Flight Behaviour of Males of Two Moths, Cadra Cautella and Pectinophora Gossypiella, in Homogeneous Clouds of Pheromone
CALIFORNIA UNIV RIVERSIDE DEPT OF ENTOMOLOGY
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Abstract. It is thought that orientation by male moths along pheromone plumes is guided by interception of filaments of pheromone along that plume and that clean air gaps are required for upwind progress. Given that several investigations have determined that cells sensitive to pheromone can resolve only low rates of encounter with pheromone filaments, generally less up to 10 pulses 1, it would appear that individual filaments encountered at higher rates would not be resolved by the insects sensory system and, therefore, the stimulus would be perceived as a non-flickering signal. Behaviorally, this has been thought to be expressed as the cessation of upwind progress. Previous studies with Cadra cautella Walker Lepidoptera Pyralidae demonstrated that upwind flight by these males is not inhibited in rapidly pulsed plumes. Therefore, to determine whether a flickering signal is required for upwind progress by C. cautella, males were introduced to homogeneous clouds of pheromone in a wind tunnel and their behaviour recorded. For comparison, Pectinophora gossypiella Saunders Lepidoptera Gelechiidae, a species from a long-diverged lineage, was also used. Upwind progress by C. cautella is not impeded by the constant olfactory signal provided by a homogeneous cloud of pheromone, but this is not true for P. gossypiella. Further, although C. cautella directs its flight upwind in a homogeneous cloud, its heading is not always due upwind. Potential mechanisms are discussed. It is suggested that C. cautella does not require a flickering signal to progress upwind.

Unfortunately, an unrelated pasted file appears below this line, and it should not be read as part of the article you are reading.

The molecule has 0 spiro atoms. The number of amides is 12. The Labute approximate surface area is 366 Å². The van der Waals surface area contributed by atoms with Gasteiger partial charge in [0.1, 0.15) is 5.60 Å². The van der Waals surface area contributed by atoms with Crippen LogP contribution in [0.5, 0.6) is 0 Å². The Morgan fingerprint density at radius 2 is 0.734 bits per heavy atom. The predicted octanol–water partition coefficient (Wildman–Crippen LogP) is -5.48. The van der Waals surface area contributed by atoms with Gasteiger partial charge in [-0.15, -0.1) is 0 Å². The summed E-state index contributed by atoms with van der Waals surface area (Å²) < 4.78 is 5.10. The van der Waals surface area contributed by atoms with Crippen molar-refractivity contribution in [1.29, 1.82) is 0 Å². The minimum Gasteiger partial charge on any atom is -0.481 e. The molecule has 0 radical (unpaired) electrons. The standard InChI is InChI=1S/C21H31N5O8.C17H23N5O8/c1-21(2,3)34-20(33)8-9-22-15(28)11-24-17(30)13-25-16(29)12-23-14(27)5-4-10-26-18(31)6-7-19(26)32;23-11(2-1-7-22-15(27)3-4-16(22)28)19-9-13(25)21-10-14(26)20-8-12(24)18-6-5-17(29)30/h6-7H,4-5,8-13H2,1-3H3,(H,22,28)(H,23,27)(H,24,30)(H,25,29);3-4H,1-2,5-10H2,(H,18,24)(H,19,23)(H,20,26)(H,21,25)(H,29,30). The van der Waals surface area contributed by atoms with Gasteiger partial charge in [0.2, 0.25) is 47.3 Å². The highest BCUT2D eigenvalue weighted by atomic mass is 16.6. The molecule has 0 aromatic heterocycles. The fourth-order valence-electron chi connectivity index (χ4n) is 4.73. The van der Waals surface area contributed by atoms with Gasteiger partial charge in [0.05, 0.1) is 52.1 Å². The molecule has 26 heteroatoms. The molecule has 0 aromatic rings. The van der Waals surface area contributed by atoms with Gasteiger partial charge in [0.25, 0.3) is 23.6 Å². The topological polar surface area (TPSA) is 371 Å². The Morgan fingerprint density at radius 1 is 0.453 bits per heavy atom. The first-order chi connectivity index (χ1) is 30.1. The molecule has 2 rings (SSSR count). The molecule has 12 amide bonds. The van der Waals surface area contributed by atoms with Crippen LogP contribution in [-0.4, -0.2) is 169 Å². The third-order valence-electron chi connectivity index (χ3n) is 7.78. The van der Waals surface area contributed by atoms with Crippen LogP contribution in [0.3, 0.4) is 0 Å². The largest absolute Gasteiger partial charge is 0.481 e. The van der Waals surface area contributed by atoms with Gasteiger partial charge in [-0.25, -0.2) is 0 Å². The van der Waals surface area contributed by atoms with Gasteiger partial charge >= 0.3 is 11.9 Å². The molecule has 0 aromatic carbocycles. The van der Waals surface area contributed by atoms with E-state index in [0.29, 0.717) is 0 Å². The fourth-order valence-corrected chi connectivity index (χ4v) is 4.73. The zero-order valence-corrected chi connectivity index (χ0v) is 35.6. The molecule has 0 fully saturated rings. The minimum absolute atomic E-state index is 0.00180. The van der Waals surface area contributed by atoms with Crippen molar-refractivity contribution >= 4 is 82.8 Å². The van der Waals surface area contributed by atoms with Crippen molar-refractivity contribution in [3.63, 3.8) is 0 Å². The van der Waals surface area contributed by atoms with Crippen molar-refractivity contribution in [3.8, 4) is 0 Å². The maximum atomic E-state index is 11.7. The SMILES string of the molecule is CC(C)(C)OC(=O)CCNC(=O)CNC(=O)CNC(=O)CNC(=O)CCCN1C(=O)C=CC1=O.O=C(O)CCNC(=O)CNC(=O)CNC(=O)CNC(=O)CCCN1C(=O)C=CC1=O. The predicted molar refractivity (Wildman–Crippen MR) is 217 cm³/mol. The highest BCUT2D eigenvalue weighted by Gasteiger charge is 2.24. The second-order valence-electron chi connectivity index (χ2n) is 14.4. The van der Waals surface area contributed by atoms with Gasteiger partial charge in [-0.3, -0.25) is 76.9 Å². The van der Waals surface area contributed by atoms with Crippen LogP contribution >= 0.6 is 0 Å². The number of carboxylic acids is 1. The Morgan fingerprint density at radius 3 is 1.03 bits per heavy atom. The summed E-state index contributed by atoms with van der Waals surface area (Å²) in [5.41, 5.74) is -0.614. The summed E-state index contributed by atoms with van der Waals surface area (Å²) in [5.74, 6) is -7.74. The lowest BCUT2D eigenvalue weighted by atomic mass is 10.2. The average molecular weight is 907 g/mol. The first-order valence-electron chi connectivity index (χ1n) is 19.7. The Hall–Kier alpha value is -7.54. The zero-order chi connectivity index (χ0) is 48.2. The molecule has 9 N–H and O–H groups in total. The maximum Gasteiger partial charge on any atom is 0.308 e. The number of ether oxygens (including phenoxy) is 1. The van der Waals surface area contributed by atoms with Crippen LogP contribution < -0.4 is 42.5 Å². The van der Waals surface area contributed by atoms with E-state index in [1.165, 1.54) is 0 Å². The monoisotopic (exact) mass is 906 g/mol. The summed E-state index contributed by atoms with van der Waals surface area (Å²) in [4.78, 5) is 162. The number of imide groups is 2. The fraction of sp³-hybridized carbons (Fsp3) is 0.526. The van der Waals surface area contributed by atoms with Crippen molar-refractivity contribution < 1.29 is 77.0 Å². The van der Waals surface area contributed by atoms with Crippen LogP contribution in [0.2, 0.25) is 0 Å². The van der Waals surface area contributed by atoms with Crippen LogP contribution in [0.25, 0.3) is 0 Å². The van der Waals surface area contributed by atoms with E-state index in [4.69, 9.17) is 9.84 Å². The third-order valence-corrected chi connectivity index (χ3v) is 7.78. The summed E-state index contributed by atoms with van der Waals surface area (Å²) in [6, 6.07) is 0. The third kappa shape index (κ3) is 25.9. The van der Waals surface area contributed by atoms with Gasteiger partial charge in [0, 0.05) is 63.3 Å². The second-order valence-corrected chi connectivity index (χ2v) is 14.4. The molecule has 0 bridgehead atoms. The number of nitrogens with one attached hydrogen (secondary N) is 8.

- Agricultural Chemistry